For those animal lovers who spend so much money on their pets and hope to recoup some of that cash spent when tax season arrives, this is the cold, hard reality: For the most part, you can’t.
The Internal Revenue Service does not allow people to claim pets as dependents on their taxes, despite food and vet bills that can pile up.
However, there are certain instances in which pets can help provide a tax break.
Here are five such ways, according to MarketWatch.
1. Your pet makes money.
If for some reason your pet is famous and in advertisements in print, online or on TV, they might be making enough money to be taxable income for owners. If that’s case, then owners could qualify for deductions.
2. A pet is a service animal.
People with physical disabilities or mental health conditions who need guide dogs for vision or hearing impairments qualify for tax deductions to help offset cost of buying the animal food, paying vet bills and other fees.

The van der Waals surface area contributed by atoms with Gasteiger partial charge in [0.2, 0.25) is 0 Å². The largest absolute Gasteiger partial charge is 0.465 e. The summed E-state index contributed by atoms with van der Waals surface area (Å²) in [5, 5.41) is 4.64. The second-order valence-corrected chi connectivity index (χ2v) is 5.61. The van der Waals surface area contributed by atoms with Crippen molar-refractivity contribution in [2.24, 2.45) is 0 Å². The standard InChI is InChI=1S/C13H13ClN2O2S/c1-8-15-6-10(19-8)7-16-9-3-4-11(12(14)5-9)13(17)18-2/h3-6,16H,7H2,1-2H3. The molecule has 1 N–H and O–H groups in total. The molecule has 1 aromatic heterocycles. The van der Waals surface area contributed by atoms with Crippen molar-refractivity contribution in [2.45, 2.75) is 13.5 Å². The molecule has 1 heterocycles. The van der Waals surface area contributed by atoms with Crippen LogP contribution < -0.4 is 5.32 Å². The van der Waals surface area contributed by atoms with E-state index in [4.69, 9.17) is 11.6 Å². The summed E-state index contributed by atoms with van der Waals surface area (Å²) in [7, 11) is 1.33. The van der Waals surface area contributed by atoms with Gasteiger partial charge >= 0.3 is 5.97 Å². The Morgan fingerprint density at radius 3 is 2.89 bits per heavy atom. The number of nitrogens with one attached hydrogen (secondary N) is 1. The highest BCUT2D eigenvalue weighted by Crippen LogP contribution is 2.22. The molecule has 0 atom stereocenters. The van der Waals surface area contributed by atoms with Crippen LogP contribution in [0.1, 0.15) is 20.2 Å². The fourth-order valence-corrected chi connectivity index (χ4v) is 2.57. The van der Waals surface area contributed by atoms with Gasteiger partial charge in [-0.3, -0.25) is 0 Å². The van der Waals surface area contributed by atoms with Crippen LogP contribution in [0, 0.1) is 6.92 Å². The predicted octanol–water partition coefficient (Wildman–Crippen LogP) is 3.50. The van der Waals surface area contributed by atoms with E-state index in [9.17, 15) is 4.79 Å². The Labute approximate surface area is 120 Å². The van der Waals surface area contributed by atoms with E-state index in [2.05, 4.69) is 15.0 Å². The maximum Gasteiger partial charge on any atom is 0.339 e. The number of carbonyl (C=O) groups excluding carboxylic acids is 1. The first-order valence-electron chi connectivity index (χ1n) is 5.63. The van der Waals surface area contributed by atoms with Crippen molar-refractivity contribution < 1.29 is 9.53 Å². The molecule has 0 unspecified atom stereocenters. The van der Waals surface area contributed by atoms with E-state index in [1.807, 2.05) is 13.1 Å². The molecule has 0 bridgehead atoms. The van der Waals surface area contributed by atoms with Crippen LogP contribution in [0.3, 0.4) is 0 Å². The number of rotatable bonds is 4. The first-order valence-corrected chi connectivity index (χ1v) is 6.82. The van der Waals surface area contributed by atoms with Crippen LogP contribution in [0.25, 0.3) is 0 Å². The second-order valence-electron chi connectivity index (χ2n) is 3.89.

3. Military members who are moving.
Members of the military can receive tax credits for being required to move their household, and pets can be considered a part of that household.
4. When pets are business animals.
Pets who are hired to work, such as security dogs at a place of business or cats who help control rodents at an office, in limited cases, can be used as tax breaks. The key is to maintain good records of the hours those pets are used for work.
5. When a pet is fostered for an accredited organization.
Fostering a pet for an IRS-qualified nonprofit organization can qualify people for deduction of expenses such as food, medicine, travel and supply costs. The catch is that the shelter or rescue a person fosters a pet for has to be an approved organization by the IRS. People can’t deduct expenses for an animal taken off the streets.
This story was first published in 2020. It has since been updated.